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How does assortative mixing impact SIR dynamics? In assortatively mixed networks, the epidemic transition occurs sooner as the transmissability is increased. In other words, epidemics occur at lower transmissability than in neutral or disassortative networks. In parameter regimes where epidemics readily occur, the number of infected individuals is generally lower for assortatively mixed networks.

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The SIRS (Susceptible, Infected, Recovered, Susceptible) Model Rule: An individual who comes in contact with an infected individual gets infected with probability T if he or she has not been infected in the last time steps. Initial Question: How well does the pathogen persist in the population as the average connectivity per node (z) is increased? In the SIR model, the pathogen does better (in terms of larger cascades) when the average connectivity is increased Application: Influenza Two ways to approach modeling: –Explicitly model pathogen strains and their mutations –Mean field solution creates a set of difference equations:

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Fraction of individuals infected as a function of time, on a randomly mixed graphs with different connectivity z.

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Increasing z tends to lead to pathogen extinction Extreme minimum in oscillations leads to pathogen extinction Pathogen goes extinct more easily in smaller systems because the fraction of individuals that should be infected falls below 1/N.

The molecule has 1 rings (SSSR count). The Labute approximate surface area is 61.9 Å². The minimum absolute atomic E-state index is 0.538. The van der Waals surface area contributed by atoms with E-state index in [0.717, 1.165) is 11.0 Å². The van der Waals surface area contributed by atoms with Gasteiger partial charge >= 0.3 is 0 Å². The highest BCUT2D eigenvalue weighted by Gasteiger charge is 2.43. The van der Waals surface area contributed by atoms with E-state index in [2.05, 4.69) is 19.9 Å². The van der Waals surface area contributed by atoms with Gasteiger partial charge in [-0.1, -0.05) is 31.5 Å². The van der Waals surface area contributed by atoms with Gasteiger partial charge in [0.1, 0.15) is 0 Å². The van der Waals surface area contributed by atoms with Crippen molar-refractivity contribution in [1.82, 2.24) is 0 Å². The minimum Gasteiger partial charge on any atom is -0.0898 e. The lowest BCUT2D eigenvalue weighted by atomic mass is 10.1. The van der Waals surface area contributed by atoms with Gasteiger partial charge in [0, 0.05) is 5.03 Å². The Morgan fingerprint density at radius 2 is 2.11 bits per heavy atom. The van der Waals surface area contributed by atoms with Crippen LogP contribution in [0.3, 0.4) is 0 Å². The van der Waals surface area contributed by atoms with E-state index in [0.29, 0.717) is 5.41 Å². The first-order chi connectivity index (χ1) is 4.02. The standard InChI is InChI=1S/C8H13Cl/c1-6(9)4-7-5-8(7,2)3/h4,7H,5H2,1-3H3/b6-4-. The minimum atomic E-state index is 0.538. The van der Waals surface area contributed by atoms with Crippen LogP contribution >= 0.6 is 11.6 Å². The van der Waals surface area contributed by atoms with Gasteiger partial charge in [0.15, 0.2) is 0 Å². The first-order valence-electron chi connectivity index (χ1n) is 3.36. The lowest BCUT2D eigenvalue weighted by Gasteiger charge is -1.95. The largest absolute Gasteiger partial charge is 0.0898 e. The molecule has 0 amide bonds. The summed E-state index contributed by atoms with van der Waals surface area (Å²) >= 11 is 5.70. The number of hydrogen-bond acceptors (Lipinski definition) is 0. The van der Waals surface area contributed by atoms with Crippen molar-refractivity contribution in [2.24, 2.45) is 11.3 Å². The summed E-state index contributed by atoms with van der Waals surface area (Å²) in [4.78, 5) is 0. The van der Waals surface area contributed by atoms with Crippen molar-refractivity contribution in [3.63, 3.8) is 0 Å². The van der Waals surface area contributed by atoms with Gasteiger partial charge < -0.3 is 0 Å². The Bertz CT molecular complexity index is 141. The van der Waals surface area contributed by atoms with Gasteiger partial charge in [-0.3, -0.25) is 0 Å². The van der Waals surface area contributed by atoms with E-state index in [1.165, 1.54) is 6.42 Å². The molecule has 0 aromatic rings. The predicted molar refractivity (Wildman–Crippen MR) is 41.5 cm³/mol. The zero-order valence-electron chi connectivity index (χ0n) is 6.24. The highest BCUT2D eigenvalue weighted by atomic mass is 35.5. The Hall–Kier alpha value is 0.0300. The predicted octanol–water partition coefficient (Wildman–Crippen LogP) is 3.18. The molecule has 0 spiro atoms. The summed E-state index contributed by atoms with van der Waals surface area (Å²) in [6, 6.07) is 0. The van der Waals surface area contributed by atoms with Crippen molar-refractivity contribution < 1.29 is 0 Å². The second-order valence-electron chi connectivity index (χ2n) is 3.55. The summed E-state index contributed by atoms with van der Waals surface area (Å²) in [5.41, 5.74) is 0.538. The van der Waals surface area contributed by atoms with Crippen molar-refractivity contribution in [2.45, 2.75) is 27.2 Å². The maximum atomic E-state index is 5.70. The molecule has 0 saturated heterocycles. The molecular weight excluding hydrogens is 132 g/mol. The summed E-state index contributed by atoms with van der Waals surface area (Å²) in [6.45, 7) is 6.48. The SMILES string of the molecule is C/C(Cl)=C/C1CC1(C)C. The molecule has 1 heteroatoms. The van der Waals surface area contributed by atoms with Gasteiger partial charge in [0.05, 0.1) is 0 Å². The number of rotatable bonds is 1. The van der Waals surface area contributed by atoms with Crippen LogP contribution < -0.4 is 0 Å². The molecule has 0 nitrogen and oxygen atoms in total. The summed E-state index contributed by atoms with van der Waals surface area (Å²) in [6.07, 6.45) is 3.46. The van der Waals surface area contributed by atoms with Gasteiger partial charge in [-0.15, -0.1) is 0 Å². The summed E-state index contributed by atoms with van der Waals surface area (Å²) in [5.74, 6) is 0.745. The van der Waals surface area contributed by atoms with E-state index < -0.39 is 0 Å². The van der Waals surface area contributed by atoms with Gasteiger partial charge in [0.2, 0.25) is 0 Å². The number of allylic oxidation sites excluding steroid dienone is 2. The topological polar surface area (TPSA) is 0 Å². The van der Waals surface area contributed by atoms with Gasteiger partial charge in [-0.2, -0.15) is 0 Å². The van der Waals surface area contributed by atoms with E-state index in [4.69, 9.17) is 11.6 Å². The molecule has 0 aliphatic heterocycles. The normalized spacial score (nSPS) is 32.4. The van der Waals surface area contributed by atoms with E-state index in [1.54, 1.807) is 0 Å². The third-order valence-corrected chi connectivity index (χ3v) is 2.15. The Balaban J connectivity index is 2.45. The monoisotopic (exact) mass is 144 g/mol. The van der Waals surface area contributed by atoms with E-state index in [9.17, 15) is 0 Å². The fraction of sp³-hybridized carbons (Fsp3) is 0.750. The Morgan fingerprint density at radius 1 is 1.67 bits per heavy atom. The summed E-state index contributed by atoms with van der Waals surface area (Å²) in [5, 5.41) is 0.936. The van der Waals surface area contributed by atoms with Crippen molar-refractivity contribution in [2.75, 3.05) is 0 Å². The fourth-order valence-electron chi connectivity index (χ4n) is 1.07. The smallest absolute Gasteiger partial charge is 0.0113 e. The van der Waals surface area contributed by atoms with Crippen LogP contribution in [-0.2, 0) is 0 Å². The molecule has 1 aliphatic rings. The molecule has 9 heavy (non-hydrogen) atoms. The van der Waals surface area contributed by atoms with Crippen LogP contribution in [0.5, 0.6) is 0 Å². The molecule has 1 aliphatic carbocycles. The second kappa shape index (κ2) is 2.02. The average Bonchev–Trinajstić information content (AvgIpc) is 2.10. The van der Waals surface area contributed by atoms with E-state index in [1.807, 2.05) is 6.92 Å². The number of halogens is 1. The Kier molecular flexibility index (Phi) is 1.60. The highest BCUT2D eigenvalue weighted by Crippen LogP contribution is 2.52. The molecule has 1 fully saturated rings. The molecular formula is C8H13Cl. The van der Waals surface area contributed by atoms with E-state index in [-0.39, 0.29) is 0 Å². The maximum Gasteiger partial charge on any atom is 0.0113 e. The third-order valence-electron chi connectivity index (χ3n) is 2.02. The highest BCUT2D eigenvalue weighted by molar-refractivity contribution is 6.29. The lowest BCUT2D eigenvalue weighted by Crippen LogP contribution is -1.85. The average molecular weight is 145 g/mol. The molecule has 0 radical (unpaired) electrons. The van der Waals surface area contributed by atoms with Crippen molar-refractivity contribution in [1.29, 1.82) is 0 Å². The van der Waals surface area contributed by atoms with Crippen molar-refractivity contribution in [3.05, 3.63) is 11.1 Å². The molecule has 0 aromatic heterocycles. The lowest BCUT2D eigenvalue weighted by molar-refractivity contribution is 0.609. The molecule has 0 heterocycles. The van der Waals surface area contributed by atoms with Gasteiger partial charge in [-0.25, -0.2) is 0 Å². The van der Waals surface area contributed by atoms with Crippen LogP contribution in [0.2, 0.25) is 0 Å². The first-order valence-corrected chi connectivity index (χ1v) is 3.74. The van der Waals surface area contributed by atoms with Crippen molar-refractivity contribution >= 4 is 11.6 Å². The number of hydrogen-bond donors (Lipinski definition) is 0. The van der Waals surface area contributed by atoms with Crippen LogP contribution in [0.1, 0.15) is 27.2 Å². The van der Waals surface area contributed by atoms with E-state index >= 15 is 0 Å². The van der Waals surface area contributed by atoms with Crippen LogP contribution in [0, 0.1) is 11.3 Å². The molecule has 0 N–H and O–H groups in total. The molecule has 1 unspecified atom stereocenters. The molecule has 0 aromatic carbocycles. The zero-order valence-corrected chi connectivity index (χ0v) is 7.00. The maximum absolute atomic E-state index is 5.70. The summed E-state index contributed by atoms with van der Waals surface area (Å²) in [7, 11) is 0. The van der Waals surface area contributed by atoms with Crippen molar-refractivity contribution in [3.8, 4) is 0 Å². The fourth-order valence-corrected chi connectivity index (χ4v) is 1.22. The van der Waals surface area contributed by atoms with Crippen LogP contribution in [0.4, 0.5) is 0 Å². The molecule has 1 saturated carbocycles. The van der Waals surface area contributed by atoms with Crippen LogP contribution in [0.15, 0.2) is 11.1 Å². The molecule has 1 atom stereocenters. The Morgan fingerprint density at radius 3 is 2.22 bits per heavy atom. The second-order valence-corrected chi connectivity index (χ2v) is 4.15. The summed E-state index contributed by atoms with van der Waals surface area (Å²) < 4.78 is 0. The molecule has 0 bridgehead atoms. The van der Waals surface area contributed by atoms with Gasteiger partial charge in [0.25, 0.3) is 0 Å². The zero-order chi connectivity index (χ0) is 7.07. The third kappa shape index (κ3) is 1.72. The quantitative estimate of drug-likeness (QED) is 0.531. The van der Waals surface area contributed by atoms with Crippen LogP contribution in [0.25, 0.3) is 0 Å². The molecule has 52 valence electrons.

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How Does Community Structure Impact SIRS Dynamics? The addition of community structure tends to increase the pathogens ability to persist because it dampens the oscillations in the number of infecteds. For very strong community structure, the pathogens ability to persist is actually lessened because it essentially is forced to operate on a smaller system size.

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Limitations of the standard network approach in contagion modeling Percolation looks at a static picture, real networks are dynamic – example traceroute sampling of the internet. All edges are treated as equal in strength, when they are probably quite heterogeneous From Bearman, Moody, and Stovel From Newman 2003

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Consider three different mechanisms for interactions Ordinary imitation: imitate each neighbor with a given probability. (Traditional SIR percolation model). Herd imitation: individuals look to the bulk behavior of their neighbors. (Threshold model see Granovetter Am. J. Soc.1978 & Watts PNAS 2002) Reciprocal resource-limited imitation: imitate neighbors based on a time-sharing algorithm for determining connection strengths.